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Old 01-25-2005, 10:09 AM   #31
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Right on PA Baker! That is a lesson I had to learn the hard way quite a few times as well :oops:

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Old 01-29-2005, 10:02 PM   #32
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What great stuff!! Since you particularly mention batchelors, and I'm an expert (i've spent most of my life as a woman around the military with many batchelors, geographic or real!), the one thing I feel men consistently do 'wrong' when they cook is they fall in love with one spice or combination of spices, then put them in .... everything. My husband did this, many other men we've known over the years have. If their spice shelf has 3 spices, they'll put all three in every dish. If they fall in love with Cajun spice blend, they'll sprinkle it on everything. It makes it so that after spending the time and effort to make a beautiful meal, everything tastes the same. The only seasoning that can go in everything is salt and pepper. After that, experiment with one or two at a time so you can learn what each taste like.

Best investment in the seasoning department, to me, is a good pepper mill (for my money, a Peugot). I haven't bought ground pepper in years!

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Old 01-30-2005, 12:32 AM   #33
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Like Emeril would say "Use your knob, there is low, medium and high".
"Experience is the name everyone gives to his mistakes."

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Old 01-30-2005, 05:50 AM   #34
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I think the hardest thing about cooking for me was to learn to read a recipe.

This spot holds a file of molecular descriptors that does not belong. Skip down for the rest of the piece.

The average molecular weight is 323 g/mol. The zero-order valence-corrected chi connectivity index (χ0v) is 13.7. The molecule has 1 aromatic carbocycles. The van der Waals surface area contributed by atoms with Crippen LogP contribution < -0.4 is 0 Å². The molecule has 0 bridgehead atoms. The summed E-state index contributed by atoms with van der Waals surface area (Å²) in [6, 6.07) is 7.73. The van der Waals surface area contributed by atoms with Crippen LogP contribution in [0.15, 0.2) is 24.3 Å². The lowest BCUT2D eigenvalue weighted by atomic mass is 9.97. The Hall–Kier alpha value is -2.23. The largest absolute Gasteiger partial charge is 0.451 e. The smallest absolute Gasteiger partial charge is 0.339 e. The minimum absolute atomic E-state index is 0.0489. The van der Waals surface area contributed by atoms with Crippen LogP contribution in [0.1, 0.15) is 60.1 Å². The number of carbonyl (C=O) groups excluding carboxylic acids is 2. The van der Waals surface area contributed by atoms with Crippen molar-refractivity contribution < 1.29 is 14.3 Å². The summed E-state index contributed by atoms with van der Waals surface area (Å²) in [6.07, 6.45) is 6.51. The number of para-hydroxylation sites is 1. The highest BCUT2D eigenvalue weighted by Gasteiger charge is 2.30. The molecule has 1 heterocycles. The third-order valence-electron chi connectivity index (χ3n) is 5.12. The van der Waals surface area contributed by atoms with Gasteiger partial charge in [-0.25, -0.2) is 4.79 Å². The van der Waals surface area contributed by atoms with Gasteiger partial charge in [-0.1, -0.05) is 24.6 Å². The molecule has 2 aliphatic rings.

When I started cooking, and all I am is a home cook, the ingredients were on a list that made no particular sense.

Now, sometimes, I can understand the recipe, and know why the ingredients are there and what role they play in the dish.

If a dish calls for onions, celery, and carrots, well heck, I now know that is a mirepoix and I believe I can handle that.

If one must start with butter or oil, and then add flour, by golly, I know that is a roux. And I think I can handle that.

I try to read a recipe and understand what place each ingredient has in that dish.

I cannot do it all the time, particularly with foreign dishes; I just do not have enough experience with many cuisines.

But it is, at least for me, a lot easier to follow a recipe that I interpret as 'make a roux and toss in the mirepoix' than to just put together a list of ingredients.

I am not sure this is of any help to a person trying her/his first recipe.

But I guess my advice is to try to understand the recipe, in doing so you will grow as a cook.

And cooking is a whole lot of fun.

Edited for grammar, I hate when I have to do that.
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Old 01-30-2005, 11:55 AM   #35
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One of my tips would have to be: Always use homemade stocks. Canned broth is not an acceptable substitute. Make a big pot of stock some weekend when you have the time and some leftover meat and veggies, pour it into the ice cube tray, freeze it, and keep a pile of the stock cubes in the freezer. Voila - tasty homemade stock whenever you need it, without the sodium and additives.
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Old 01-30-2005, 01:08 PM   #36
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Originally Posted by auntdot
Have all of the ingredients for the recipe on the counter and ready to go before you start constructing the dish (mis en place).

Make sure your sink is empty before you start prepping/cooking. Empty the dishwasher, then wash off the dishes and utensils as you go and put them in the dishwasher. If you can clean off a bowl, pot, pan, utensil and use it again in another step, do so.

Keep a plastic bag nearby (the type you carry your groceries home in) and toss out the peelings, shells, bones, fat, anything that will wind up in the garbage as you go. All this will help enormously when the meal is over and you need to clean up.
You are so right about this! I do all of this when I cook, sure saves alot of clean up at the end, and having the ingredients ready saves time.

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